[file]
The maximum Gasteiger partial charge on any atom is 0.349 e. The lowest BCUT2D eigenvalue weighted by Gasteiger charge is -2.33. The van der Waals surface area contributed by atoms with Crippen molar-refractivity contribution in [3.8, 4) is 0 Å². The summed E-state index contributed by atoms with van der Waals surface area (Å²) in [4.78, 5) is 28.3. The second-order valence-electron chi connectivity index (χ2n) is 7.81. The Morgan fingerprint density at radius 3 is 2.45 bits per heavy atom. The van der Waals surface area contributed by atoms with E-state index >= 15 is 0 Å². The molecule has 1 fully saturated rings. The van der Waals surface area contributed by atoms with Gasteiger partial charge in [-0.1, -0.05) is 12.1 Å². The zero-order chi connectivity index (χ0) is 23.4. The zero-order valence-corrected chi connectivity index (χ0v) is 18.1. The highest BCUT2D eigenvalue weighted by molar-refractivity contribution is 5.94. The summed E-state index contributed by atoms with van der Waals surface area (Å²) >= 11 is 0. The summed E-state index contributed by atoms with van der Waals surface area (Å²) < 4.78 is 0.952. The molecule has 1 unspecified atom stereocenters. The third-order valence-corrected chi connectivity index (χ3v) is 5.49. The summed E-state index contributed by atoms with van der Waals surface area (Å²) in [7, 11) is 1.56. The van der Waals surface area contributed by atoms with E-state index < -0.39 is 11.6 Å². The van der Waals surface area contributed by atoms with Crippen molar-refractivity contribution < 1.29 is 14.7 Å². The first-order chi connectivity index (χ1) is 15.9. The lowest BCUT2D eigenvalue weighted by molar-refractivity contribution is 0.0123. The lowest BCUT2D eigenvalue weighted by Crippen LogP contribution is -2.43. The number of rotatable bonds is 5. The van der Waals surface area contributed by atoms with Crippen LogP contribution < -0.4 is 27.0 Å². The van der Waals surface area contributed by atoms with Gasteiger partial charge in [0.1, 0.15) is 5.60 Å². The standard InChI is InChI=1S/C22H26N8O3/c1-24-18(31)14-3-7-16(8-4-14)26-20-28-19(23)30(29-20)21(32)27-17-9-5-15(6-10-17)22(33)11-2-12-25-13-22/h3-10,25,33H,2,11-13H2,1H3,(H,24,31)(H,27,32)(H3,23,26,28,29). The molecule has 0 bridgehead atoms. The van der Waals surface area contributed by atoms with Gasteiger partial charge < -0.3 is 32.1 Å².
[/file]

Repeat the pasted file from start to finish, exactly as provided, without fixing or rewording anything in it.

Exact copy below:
The maximum Gasteiger partial charge on any atom is 0.349 e. The lowest BCUT2D eigenvalue weighted by Gasteiger charge is -2.33. The van der Waals surface area contributed by atoms with Crippen molar-refractivity contribution in [3.8, 4) is 0 Å². The summed E-state index contributed by atoms with van der Waals surface area (Å²) in [4.78, 5) is 28.3. The second-order valence-electron chi connectivity index (χ2n) is 7.81. The Morgan fingerprint density at radius 3 is 2.45 bits per heavy atom. The van der Waals surface area contributed by atoms with E-state index >= 15 is 0 Å². The molecule has 1 fully saturated rings. The van der Waals surface area contributed by atoms with Gasteiger partial charge in [-0.1, -0.05) is 12.1 Å². The zero-order chi connectivity index (χ0) is 23.4. The zero-order valence-corrected chi connectivity index (χ0v) is 18.1. The highest BCUT2D eigenvalue weighted by molar-refractivity contribution is 5.94. The summed E-state index contributed by atoms with van der Waals surface area (Å²) >= 11 is 0. The summed E-state index contributed by atoms with van der Waals surface area (Å²) < 4.78 is 0.952. The molecule has 1 unspecified atom stereocenters. The third-order valence-corrected chi connectivity index (χ3v) is 5.49. The summed E-state index contributed by atoms with van der Waals surface area (Å²) in [7, 11) is 1.56. The van der Waals surface area contributed by atoms with E-state index < -0.39 is 11.6 Å². The van der Waals surface area contributed by atoms with Crippen molar-refractivity contribution < 1.29 is 14.7 Å². The first-order chi connectivity index (χ1) is 15.9. The lowest BCUT2D eigenvalue weighted by molar-refractivity contribution is 0.0123. The lowest BCUT2D eigenvalue weighted by Crippen LogP contribution is -2.43. The number of rotatable bonds is 5. The van der Waals surface area contributed by atoms with Crippen LogP contribution < -0.4 is 27.0 Å². The van der Waals surface area contributed by atoms with Gasteiger partial charge in [0.1, 0.15) is 5.60 Å². The standard InChI is InChI=1S/C22H26N8O3/c1-24-18(31)14-3-7-16(8-4-14)26-20-28-19(23)30(29-20)21(32)27-17-9-5-15(6-10-17)22(33)11-2-12-25-13-22/h3-10,25,33H,2,11-13H2,1H3,(H,24,31)(H,27,32)(H3,23,26,28,29). The molecule has 0 bridgehead atoms. The van der Waals surface area contributed by atoms with Gasteiger partial charge < -0.3 is 32.1 Å².